Fresh from the best season of his career, Raheem Sterling has been handed the responsibility and role he craved by England manager Gareth Southgate to deliver on his abundant potential at the World Cup. Sterling scored 23 goals in all competitions as Manchester City romped to the Premier League title in record-breaking fashion and lifted the League Cup. Yet in keeping with his career so far, there was still a feeling that more is to come if his finishing can match the quality of his skill and movement. "The moment he is going to be able to increase (the number) of goals he will become one of the best players in the world because he has everything," said City boss Pep Guardiola. "He is a fighter, he is dynamic, he's so good, but he has to improve that."
To prove the point, Sterling hasn't scored in his last 20 games for England, stretching back to 2015. Sterling has also had to cope with consistent negative publicity from some sections of the English press, often for issues far removed from football.
Treated as a scapegoat during a series of poor England performances before a humiliating exit to Iceland in the last 16 of Euro 2016, Sterling dubbed himself "The Hated One" on Instagram during the tournament.
He most recently hit the headlines last week for a tattoo of an M16 assault rifle on his leg.
Sterling's route to the top hasn't been easy. Born in Kingston, Jamaica, he said the gun tattoo is a tribute to his dad who was murdered there when he was just two.
Sterling moved to North London at the age of five with his mother, and his abundant talent on the football field soon became recognised as he was snapped up by Queen's Park Rangers and then Liverpool as a 15-year-old.
- Number 10 tattoo -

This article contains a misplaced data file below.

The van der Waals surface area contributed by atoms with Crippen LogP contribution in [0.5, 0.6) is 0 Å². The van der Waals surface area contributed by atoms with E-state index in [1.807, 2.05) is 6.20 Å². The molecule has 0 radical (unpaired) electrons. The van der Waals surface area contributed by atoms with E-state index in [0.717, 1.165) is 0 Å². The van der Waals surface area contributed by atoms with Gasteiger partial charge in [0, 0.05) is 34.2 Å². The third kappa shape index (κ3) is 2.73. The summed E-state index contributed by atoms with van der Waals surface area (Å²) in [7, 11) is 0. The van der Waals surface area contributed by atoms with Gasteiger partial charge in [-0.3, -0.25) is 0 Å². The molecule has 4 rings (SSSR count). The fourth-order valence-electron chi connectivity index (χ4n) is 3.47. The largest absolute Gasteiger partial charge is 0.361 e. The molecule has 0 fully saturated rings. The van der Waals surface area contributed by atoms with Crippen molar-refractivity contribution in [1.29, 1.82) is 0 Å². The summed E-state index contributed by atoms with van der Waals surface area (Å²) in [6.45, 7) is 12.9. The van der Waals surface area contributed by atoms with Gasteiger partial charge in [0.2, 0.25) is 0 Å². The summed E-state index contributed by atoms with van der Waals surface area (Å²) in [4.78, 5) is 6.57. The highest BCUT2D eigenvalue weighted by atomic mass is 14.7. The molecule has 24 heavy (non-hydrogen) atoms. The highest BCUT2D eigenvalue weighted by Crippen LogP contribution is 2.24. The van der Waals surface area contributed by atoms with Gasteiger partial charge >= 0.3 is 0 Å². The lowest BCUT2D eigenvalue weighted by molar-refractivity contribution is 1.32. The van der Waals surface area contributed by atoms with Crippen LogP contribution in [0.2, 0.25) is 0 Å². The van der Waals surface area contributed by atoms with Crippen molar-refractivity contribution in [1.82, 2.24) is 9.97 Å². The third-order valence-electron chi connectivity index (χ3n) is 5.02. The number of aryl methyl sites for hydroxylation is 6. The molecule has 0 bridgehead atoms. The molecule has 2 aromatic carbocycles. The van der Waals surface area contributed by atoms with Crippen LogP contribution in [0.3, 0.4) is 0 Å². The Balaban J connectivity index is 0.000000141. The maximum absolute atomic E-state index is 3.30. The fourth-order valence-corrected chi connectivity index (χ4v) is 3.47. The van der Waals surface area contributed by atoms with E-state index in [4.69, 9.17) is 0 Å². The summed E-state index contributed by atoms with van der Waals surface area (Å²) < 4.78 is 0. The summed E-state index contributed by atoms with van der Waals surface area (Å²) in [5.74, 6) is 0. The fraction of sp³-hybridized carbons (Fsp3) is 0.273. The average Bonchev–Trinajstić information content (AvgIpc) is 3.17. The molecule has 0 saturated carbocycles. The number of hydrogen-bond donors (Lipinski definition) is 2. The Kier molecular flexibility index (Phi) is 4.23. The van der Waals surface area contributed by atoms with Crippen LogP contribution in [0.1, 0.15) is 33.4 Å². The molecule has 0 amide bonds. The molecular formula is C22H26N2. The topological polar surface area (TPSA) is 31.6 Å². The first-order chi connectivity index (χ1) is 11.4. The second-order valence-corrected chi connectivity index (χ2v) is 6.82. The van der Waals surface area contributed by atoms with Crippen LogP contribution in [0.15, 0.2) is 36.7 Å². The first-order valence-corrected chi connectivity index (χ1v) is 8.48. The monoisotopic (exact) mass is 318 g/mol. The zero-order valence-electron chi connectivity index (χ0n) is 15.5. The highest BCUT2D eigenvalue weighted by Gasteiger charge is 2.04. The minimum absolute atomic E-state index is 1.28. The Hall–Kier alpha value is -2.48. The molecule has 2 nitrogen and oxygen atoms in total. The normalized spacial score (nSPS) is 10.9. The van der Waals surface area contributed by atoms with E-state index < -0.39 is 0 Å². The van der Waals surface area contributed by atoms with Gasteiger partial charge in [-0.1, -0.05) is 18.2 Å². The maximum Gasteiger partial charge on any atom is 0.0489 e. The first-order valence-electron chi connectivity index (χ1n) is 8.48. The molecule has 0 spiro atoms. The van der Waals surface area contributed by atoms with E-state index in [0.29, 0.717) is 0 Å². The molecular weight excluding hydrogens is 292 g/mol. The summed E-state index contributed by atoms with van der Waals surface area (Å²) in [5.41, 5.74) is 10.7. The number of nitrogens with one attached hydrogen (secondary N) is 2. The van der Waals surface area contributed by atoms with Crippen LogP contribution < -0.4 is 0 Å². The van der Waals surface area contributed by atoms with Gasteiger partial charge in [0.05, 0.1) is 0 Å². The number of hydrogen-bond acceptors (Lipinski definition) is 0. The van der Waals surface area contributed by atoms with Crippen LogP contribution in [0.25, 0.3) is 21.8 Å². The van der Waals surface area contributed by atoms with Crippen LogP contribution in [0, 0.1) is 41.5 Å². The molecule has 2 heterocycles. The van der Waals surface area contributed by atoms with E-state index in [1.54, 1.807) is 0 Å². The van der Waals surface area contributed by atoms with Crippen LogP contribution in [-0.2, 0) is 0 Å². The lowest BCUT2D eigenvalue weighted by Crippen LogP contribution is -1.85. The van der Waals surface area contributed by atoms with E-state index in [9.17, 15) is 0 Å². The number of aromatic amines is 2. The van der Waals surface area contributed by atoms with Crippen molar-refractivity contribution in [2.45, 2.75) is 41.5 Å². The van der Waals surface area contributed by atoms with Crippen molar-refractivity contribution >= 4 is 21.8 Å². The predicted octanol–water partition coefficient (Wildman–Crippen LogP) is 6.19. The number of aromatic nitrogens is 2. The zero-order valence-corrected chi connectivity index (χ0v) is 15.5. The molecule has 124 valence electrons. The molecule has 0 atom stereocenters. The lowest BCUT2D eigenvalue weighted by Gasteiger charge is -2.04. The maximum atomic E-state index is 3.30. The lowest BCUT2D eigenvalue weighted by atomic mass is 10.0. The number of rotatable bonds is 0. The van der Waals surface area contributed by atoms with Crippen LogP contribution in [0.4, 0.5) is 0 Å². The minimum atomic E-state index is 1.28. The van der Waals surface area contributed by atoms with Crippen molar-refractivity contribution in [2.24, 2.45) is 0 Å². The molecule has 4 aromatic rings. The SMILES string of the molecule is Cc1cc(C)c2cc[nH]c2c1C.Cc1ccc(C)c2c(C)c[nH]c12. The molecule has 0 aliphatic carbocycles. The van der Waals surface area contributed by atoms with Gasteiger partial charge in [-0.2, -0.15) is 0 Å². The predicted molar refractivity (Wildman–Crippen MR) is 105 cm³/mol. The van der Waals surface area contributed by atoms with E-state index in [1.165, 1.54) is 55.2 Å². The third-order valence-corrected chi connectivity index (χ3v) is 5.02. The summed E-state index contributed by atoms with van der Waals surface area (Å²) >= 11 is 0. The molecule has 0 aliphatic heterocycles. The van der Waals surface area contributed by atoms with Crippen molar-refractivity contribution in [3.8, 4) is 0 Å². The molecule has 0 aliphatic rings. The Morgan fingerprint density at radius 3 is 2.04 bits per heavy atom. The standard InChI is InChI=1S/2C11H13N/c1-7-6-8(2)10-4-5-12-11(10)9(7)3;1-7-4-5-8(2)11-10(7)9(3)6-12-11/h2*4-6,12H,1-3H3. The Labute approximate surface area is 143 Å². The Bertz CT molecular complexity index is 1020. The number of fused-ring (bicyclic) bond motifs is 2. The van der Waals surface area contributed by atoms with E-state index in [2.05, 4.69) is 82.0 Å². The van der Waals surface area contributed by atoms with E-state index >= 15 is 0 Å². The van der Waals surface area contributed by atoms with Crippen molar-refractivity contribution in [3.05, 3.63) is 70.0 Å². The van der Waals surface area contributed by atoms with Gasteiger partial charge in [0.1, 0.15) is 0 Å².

He shot to fame as part of a free-flowing Liverpool side that just missed out on a first league title for over two decades in 2013/14 to force his way into England's World Cup team four years ago, and was one of few bright sparks in a group stage exit.
A 49 million pounds move to Manchester City followed in 2015, but it wasn't until Guardiola's arrival as coach a year later that Sterling started to deliver on his potential.
Unlike at City, where Guardiola still largely utilises Sterling's pace on the wing, Southgate has handed him the number 10 shirt to create from a central role just off England's talisman Harry Kane.
"I know I shouldn't mention it but I've got a tattoo of it on my arm!" he said this week of the No.10 after some unwanted attention for tattoos.
"It's something I've always wanted to do: wear the number 10 for England.
"I feel, because I'm really fast, that's one of the reasons I've been put out there (on the wing), and now I'm closer to the goal and the area I want to be."
Sterling scored some of the most important goals of City's title triumph, notching late winners early on in the season to beat Bournemouth, Huddersfield and Southampton.
"I think you've seen a guy who has stood up and made himself available in the big games," said Sterling's City and England team-mate Fabian Delph.
"In terms of being dedicated, he's one of the most dedicated footballers I've come across. His work ethic is fantastic, his desire to improve is there and he's still on 23.
"It's scary to think what his potential could be and I'm constantly on his case to do better as an older player should be.
"I think this World Cup is a massive stage for him to go and showcase what he can do."